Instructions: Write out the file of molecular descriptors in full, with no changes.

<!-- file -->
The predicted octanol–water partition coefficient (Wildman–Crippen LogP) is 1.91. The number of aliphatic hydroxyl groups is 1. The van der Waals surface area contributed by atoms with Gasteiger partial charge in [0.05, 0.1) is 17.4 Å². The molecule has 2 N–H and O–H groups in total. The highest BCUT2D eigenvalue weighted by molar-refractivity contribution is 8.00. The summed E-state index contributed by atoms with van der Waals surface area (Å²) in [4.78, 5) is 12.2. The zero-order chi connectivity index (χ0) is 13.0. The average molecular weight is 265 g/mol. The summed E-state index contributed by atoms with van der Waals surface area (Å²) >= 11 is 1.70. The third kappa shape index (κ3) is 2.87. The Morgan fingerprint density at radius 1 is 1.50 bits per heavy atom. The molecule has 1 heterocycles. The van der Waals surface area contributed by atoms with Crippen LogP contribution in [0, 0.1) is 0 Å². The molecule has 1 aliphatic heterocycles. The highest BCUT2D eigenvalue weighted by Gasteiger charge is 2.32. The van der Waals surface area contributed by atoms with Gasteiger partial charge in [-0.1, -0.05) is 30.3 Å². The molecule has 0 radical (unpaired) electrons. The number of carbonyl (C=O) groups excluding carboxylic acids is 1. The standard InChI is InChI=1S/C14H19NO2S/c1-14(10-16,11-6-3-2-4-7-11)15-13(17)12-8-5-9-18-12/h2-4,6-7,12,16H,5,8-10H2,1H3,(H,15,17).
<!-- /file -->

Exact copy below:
The predicted octanol–water partition coefficient (Wildman–Crippen LogP) is 1.91. The number of aliphatic hydroxyl groups is 1. The van der Waals surface area contributed by atoms with Gasteiger partial charge in [0.05, 0.1) is 17.4 Å². The molecule has 2 N–H and O–H groups in total. The highest BCUT2D eigenvalue weighted by molar-refractivity contribution is 8.00. The summed E-state index contributed by atoms with van der Waals surface area (Å²) in [4.78, 5) is 12.2. The zero-order chi connectivity index (χ0) is 13.0. The average molecular weight is 265 g/mol. The summed E-state index contributed by atoms with van der Waals surface area (Å²) >= 11 is 1.70. The third kappa shape index (κ3) is 2.87. The Morgan fingerprint density at radius 1 is 1.50 bits per heavy atom. The molecule has 1 heterocycles. The van der Waals surface area contributed by atoms with Crippen LogP contribution in [0, 0.1) is 0 Å². The molecule has 1 aliphatic heterocycles. The highest BCUT2D eigenvalue weighted by Gasteiger charge is 2.32. The van der Waals surface area contributed by atoms with Gasteiger partial charge in [-0.1, -0.05) is 30.3 Å². The molecule has 0 radical (unpaired) electrons. The number of carbonyl (C=O) groups excluding carboxylic acids is 1. The standard InChI is InChI=1S/C14H19NO2S/c1-14(10-16,11-6-3-2-4-7-11)15-13(17)12-8-5-9-18-12/h2-4,6-7,12,16H,5,8-10H2,1H3,(H,15,17).